Topic: Pacific Ocean

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The Ocean Cleanup technology and challenges explained

The Great Pacific garbage patch in the northern Pacific ocean holds an estimated 1.8 trillion hard-to-see pieces of plastic that float around on or just below the water's surface. They're kept swirling in an area that...

These stunning sea slugs steal ‘weapons’ from their ingested hydroid prey

Bright blues, vibrant yellows, blazing oranges, striking reds, rich purples, electric greens, hot pinks, and some milky pastels, all in pops, spots, stripes, and bold color fields. These colors belong to around 3,000 ...

Scallops have lots of tiny eyes that act like tiny telescopes

Things you may not know about the marine bivalve molluscs called Pectinidae or scallops, as seen in the Hakai Institute video above: 1. They can swim freely for short distances to escape predators or relocate them...

tele-present wind, a real-time wind installation

Echoing the real-time movements of a single dried plant stalk tilting and swaying in the wind outdoors, 126 stalks tilt and sway inside in a wind they're untouched by. Transmissions from an accelerometer attached to t...

1000s of Bugs, 100 Islands, 1 Happy Entomologist

Community ecologist, biodiversity scientist, and entomologist Crystal Ernst is cataloging insects, spiders, and other tiny creatures for the 100 Islands Project, a multiyear island biogeography study across the Centra...

How to Make a Navigational Chart

Called Mattangs, Medos, and Rebbelibs, these ancient stick charts were made from the midribs of coconut fronds by the master navigators of what's now known as the Marshall Islands in Micronesia. The intersections of s...

How did Polynesian wayfinders navigate the Pacific Ocean?

Imagine setting sail from Hawaii in a canoe. Your target is a small island thousands of kilometers away in the middle of the Pacific Ocean — a body of water that covers more than 160 million square kilometers. For tho...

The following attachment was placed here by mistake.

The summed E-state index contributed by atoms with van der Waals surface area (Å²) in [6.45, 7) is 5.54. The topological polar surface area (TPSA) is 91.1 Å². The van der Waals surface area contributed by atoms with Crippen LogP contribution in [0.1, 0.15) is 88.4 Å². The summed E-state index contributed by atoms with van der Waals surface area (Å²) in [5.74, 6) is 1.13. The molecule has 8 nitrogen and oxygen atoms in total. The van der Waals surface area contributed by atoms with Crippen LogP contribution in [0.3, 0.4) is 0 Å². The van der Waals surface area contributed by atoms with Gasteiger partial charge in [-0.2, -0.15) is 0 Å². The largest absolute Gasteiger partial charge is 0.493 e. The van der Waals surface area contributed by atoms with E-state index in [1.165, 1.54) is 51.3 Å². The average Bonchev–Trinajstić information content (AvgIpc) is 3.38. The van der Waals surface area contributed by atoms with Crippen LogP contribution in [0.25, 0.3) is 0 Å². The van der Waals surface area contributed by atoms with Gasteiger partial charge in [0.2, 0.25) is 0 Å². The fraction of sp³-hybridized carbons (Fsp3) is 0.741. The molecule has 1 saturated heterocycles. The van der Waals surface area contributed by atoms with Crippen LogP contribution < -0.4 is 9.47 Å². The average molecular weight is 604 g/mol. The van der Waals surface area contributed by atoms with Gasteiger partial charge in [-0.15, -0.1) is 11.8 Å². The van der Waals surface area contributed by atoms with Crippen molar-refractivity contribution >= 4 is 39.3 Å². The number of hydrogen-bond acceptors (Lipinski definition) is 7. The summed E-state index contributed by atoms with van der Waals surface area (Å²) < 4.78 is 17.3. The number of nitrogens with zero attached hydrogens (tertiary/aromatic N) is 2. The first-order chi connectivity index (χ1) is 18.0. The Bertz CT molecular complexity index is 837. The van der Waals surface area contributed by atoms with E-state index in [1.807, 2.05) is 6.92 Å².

Three quarters of deep-sea animals are bioluminescent

Thanks to advancing camera technology and diligent scientific research, scientists have learned that bioluminescence is not the unusual attribute that we thought it was. Researchers Séverine Martini and Steven H. D. H...

‘Giant’ larvaceans filter the ocean with mucous webs

Using remotely operated vehicles (ROVs) and a new laser-and-camera system, researchers at the Monterey Bay Aquarium Research Institute (MBARI) have been able to study three Bathochordaeus species, transparent and rela...

Beauty and the Feast: When Herring Come to Spawn

Every spring, nature puts on a breathtaking display on the British Columbia coast. The waters turn milky white as millions of male herring release sperm, while the female fish lay billions of pinhead-sized eggs. Both ...

Thousands Of Sharks Visit A Seamount

In the Pacific, a tiny island 300 miles away from the shore hides a giant mountain beneath the waves that forms a home for thousands of plankton feeding fish. These fish attract Tuna, and the Tuna attract thousands of...

The pointy-nosed blue ratfish Hydrolagus trolli

This is the mysterious Hydrolagus trolli, also known as the pointy-nosed blue ratfish or ghost shark. The Northeast Pacific ocean footage is a first in observing a living Hydrolagus trolli in the Northern Hemisphere. ...

MTJP | Redwood – More Than Just Parks

Travel to Northern California's Redwood National and State Parks to in this 4K video from More Than Just Parks: MTJP | Redwood. MTJP's mission is to help foster greater awareness and appreciation of the United States'...

Slingshots of the Oceanic

There are many ways of moving through the Universe – of traveling from one point to another over great, even extraordinary distances. There is also a way of using the world for your own ends: taking advantage of slope...

Turning Oil Rigs Into Reefs

If an oil rig is done producing oil, should the oil company return the ecosystem to its natural state by removing the rig? What if the 40 year old rig's underwater structure is covered with thriving marine life? T...

Live Stream: NOAA’s Okeanos Explorer in the Mariana Trench

While exploring the Mariana Trench -- the deepest part of our planet's oceans -- on April 24, 2016, researchers aboard the National Oceanic and Atmospheric Administration (NOAA)'s Okeanos Explorer saw a bioluminescent...

Tour the Galápagos Islands’ new marine sanctuary

Spend two and a half minutes with the creatures flourishing in Ecuador's new Galápagos Islands marine sanctuary thanks to this footage filmed by National Geographic's Pristine Seas team. The Belgium-sized conservation...

Surfing the ‘World’s Heaviest Waves’ – Teahupo’o, Tahiti by drone

Watch top surfers ride the French Polynesian waves just off the coast of Tahiti's Teahupo’o, reportedly pronounced 'cho-po' by surfers and 'tear-hoo-poh-oh' by locals. With massive swells, heavy boat traffic, and shar...

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